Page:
At times, two trademark owners use the same trademark in commerce. Typically, the owners lack awareness of each other. In a concurrent use application, an applicant requests a registration of a mark that another trademark owner also uses. The concurrent use application prompts action from a court, such as the Trademark Trial and Appeal Board or a federal court. The court must determine whether each parties can use the mark. Based on the court decision, the Trademark Office can grant a concurrent use registration.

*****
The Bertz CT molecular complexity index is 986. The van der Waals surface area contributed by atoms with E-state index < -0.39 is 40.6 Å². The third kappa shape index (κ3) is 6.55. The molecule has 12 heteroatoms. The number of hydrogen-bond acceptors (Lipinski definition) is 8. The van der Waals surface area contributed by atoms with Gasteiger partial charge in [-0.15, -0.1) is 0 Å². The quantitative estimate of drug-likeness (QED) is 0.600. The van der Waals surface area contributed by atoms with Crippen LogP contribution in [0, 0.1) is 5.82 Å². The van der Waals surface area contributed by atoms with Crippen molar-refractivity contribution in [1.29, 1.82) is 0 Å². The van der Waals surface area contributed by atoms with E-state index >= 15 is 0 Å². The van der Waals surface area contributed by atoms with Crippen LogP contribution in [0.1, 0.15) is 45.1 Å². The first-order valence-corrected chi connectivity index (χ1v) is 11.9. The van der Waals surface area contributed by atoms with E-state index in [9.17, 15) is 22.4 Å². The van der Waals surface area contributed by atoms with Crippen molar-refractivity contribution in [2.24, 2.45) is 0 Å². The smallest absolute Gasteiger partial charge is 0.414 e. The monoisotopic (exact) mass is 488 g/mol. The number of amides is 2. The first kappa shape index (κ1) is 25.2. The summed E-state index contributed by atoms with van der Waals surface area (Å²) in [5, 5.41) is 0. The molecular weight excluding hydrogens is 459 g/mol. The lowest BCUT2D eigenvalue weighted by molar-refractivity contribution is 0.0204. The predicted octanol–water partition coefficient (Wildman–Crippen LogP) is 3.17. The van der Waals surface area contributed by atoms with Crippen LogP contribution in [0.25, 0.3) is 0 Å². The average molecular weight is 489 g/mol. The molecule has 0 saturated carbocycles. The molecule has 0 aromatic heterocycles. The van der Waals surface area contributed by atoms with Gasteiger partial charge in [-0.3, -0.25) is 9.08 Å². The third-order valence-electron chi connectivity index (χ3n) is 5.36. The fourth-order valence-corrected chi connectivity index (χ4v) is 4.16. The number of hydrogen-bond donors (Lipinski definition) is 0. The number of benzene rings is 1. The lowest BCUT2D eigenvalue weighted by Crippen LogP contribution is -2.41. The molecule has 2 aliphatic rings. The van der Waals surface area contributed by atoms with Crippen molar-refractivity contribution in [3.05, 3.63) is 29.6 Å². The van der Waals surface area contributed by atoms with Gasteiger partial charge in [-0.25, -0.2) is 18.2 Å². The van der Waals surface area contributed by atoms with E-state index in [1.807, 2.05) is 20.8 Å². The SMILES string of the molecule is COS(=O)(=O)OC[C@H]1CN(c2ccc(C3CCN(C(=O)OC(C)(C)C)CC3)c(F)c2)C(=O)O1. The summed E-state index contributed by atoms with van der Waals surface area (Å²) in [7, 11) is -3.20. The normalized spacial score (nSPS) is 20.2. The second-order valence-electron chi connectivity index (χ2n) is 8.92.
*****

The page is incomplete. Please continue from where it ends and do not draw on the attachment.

Typically, concurrent use applications include geographical restrictions. As such, the parties using the mark are entitled to use in separate regions of the country. Accordingly, different users may have the rights to the trademark on opposite coasts. The owners of each application typically agree that there is no likelihood of confusion between the marks based on lengthy coexistence time periods.